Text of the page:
10 November 2010

Grieving anorexia

I have been struggling yet again with my recovery from anorexia for about a month now. The all-encompassing anxiety has made it so hard to eat, and I have dropped a few pounds and the old voice trying to convince me to lose more weight has awaken from its slumber.


But I haven't been able to put into words what was really bothering me until my friend, Carrie at ED Bites asked me if there was something she could do. That opened the floodgates and I cried as I wrote her the following:


I just can't seem to get past the all-encompassing anxiety to continue to eat enough to get to my healthy goal weight. Dr. Sackeyfio assure me once I reach that weight, eventually the ED thoughts and behaviors (i.e. restricting, self-harm, etc.) will stop. But I can't seem to take that final leap, and I think I allow myself to be triggered by a number of friends who either have relapsed or given up on recovery altogether, and the fact that it seems like so few people I know can't seem to stay in recovery.

The frustrating part is that I was so close, and still could make my goal weight if I pulled it together. Also, since I am so close, everyone around me (except my husband) seems to think things are fine - I don't look emaciated like in the winter and spring, so I'm all better, right? But I wake up every morning scared to death to face the day, I burst into tears for no reason at the weirdest times (like right now while writing this) and I can't seem to stop restricting, but I of course I'm eating something, so it's not like a full-blown relapse, right? (I'm being sarcastic.)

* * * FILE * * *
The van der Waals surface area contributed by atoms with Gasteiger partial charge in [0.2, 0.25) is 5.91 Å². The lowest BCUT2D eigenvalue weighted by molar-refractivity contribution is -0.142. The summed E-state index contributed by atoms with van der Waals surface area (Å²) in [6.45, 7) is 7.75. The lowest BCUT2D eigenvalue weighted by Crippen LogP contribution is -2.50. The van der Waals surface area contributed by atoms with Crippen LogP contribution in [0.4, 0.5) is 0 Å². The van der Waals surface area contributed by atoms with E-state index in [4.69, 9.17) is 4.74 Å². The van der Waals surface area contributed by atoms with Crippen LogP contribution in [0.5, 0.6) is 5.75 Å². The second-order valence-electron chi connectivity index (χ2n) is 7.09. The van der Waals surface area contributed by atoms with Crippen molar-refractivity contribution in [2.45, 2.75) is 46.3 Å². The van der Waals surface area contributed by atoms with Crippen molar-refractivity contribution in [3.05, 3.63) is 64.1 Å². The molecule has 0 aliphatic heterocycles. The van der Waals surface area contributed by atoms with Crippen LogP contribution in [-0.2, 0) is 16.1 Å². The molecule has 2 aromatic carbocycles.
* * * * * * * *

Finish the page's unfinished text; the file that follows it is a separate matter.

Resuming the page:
I need people to hear me and maybe I'm not saying the right words. I'm grieving. Grieving the loss of my too-thin body. Grieving the fact I am 45 and most likely will never have a child. Grieving for the person I was pre-anorexia. Grieving. And everyone wants to see happy smiles and recovery full-speed ahead, and I am failing them. And I can't get the voices in my head to shut up and let me eat; instead I hear that I don't deserve to eat, I'm a fat pig, etc., etc.